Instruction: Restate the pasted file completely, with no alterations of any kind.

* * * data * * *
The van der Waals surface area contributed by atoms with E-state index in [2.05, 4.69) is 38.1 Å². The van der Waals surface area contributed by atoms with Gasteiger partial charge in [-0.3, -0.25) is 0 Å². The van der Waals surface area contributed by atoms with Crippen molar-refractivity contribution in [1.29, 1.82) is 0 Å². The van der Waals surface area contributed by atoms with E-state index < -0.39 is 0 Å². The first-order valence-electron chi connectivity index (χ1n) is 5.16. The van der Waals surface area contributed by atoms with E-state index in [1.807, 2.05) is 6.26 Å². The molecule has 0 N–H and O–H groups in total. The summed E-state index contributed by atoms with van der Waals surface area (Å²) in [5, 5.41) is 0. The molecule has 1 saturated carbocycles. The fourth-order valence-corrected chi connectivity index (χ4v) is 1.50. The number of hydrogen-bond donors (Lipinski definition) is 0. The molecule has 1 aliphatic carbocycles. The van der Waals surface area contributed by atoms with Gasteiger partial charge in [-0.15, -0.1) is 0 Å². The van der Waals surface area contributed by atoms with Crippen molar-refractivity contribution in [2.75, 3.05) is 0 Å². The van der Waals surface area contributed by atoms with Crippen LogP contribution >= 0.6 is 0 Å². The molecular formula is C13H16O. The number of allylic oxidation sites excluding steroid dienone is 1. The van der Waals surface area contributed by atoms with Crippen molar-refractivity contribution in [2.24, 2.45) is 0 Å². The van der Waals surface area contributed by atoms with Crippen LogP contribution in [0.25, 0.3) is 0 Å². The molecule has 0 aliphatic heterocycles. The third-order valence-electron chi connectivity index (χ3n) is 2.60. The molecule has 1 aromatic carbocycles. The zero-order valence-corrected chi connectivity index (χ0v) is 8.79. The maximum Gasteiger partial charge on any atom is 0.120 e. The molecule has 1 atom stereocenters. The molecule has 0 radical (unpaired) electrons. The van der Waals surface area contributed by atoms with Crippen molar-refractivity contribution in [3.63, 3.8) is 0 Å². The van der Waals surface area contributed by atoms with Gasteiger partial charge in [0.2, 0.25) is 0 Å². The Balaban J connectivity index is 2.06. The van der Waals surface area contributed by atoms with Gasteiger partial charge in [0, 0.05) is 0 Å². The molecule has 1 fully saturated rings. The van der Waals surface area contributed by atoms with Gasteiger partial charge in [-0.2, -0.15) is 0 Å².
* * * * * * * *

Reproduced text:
The van der Waals surface area contributed by atoms with E-state index in [2.05, 4.69) is 38.1 Å². The van der Waals surface area contributed by atoms with Gasteiger partial charge in [-0.3, -0.25) is 0 Å². The van der Waals surface area contributed by atoms with Crippen molar-refractivity contribution in [1.29, 1.82) is 0 Å². The van der Waals surface area contributed by atoms with E-state index < -0.39 is 0 Å². The first-order valence-electron chi connectivity index (χ1n) is 5.16. The van der Waals surface area contributed by atoms with E-state index in [1.807, 2.05) is 6.26 Å². The molecule has 0 N–H and O–H groups in total. The summed E-state index contributed by atoms with van der Waals surface area (Å²) in [5, 5.41) is 0. The molecule has 1 saturated carbocycles. The fourth-order valence-corrected chi connectivity index (χ4v) is 1.50. The number of hydrogen-bond donors (Lipinski definition) is 0. The molecule has 1 aliphatic carbocycles. The van der Waals surface area contributed by atoms with Gasteiger partial charge in [-0.15, -0.1) is 0 Å². The van der Waals surface area contributed by atoms with Crippen molar-refractivity contribution in [2.75, 3.05) is 0 Å². The van der Waals surface area contributed by atoms with Crippen LogP contribution >= 0.6 is 0 Å². The molecular formula is C13H16O. The number of allylic oxidation sites excluding steroid dienone is 1. The van der Waals surface area contributed by atoms with Crippen molar-refractivity contribution in [2.24, 2.45) is 0 Å². The van der Waals surface area contributed by atoms with Crippen LogP contribution in [0.25, 0.3) is 0 Å². The molecule has 0 aliphatic heterocycles. The third-order valence-electron chi connectivity index (χ3n) is 2.60. The molecule has 1 aromatic carbocycles. The zero-order valence-corrected chi connectivity index (χ0v) is 8.79. The maximum Gasteiger partial charge on any atom is 0.120 e. The molecule has 1 atom stereocenters. The molecule has 0 radical (unpaired) electrons. The van der Waals surface area contributed by atoms with Crippen molar-refractivity contribution in [3.63, 3.8) is 0 Å². The van der Waals surface area contributed by atoms with Gasteiger partial charge in [0.2, 0.25) is 0 Å². The Balaban J connectivity index is 2.06. The van der Waals surface area contributed by atoms with Gasteiger partial charge in [0, 0.05) is 0 Å². The molecule has 1 fully saturated rings. The van der Waals surface area contributed by atoms with Gasteiger partial charge in [-0.2, -0.15) is 0 Å².